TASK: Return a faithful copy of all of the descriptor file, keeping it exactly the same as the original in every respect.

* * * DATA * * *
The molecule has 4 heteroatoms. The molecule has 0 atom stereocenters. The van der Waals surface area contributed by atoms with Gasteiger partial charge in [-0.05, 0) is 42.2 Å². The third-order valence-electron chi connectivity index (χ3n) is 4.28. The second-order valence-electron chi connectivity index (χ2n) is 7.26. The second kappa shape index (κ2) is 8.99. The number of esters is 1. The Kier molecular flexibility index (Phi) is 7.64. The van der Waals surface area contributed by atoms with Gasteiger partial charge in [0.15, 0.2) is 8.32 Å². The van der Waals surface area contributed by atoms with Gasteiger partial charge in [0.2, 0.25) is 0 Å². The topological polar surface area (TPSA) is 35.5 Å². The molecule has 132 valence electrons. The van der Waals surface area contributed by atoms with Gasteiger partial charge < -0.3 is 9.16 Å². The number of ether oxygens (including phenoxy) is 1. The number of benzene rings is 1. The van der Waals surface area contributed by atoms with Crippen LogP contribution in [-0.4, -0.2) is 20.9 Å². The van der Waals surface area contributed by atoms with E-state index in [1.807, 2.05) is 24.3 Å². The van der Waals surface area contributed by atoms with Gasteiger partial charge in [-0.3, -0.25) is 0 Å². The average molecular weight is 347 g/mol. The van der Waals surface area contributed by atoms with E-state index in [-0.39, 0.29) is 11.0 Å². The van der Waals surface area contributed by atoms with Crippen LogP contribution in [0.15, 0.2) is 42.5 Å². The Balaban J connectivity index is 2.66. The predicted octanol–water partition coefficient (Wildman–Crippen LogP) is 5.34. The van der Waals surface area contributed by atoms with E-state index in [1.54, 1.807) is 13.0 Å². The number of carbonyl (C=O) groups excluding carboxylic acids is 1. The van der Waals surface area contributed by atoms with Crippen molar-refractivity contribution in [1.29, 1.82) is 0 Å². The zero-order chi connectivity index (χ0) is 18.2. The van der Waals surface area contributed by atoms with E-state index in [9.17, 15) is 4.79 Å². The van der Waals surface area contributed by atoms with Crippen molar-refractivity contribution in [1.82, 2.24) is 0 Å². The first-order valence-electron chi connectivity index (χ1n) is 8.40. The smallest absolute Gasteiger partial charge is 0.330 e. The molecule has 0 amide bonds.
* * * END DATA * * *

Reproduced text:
The molecule has 4 heteroatoms. The molecule has 0 atom stereocenters. The van der Waals surface area contributed by atoms with Gasteiger partial charge in [-0.05, 0) is 42.2 Å². The third-order valence-electron chi connectivity index (χ3n) is 4.28. The second-order valence-electron chi connectivity index (χ2n) is 7.26. The second kappa shape index (κ2) is 8.99. The number of esters is 1. The Kier molecular flexibility index (Phi) is 7.64. The van der Waals surface area contributed by atoms with Gasteiger partial charge in [0.15, 0.2) is 8.32 Å². The van der Waals surface area contributed by atoms with Gasteiger partial charge in [0.2, 0.25) is 0 Å². The topological polar surface area (TPSA) is 35.5 Å². The molecule has 132 valence electrons. The van der Waals surface area contributed by atoms with Gasteiger partial charge < -0.3 is 9.16 Å². The number of ether oxygens (including phenoxy) is 1. The number of benzene rings is 1. The van der Waals surface area contributed by atoms with Crippen LogP contribution in [-0.4, -0.2) is 20.9 Å². The van der Waals surface area contributed by atoms with E-state index in [1.807, 2.05) is 24.3 Å². The van der Waals surface area contributed by atoms with Gasteiger partial charge in [-0.3, -0.25) is 0 Å². The average molecular weight is 347 g/mol. The van der Waals surface area contributed by atoms with E-state index in [-0.39, 0.29) is 11.0 Å². The van der Waals surface area contributed by atoms with Crippen LogP contribution in [0.15, 0.2) is 42.5 Å². The Balaban J connectivity index is 2.66. The predicted octanol–water partition coefficient (Wildman–Crippen LogP) is 5.34. The van der Waals surface area contributed by atoms with E-state index in [1.54, 1.807) is 13.0 Å². The number of carbonyl (C=O) groups excluding carboxylic acids is 1. The van der Waals surface area contributed by atoms with Crippen molar-refractivity contribution in [1.29, 1.82) is 0 Å². The zero-order chi connectivity index (χ0) is 18.2. The van der Waals surface area contributed by atoms with E-state index in [9.17, 15) is 4.79 Å². The van der Waals surface area contributed by atoms with Crippen molar-refractivity contribution in [1.82, 2.24) is 0 Å². The first-order valence-electron chi connectivity index (χ1n) is 8.40. The smallest absolute Gasteiger partial charge is 0.330 e. The molecule has 0 amide bonds.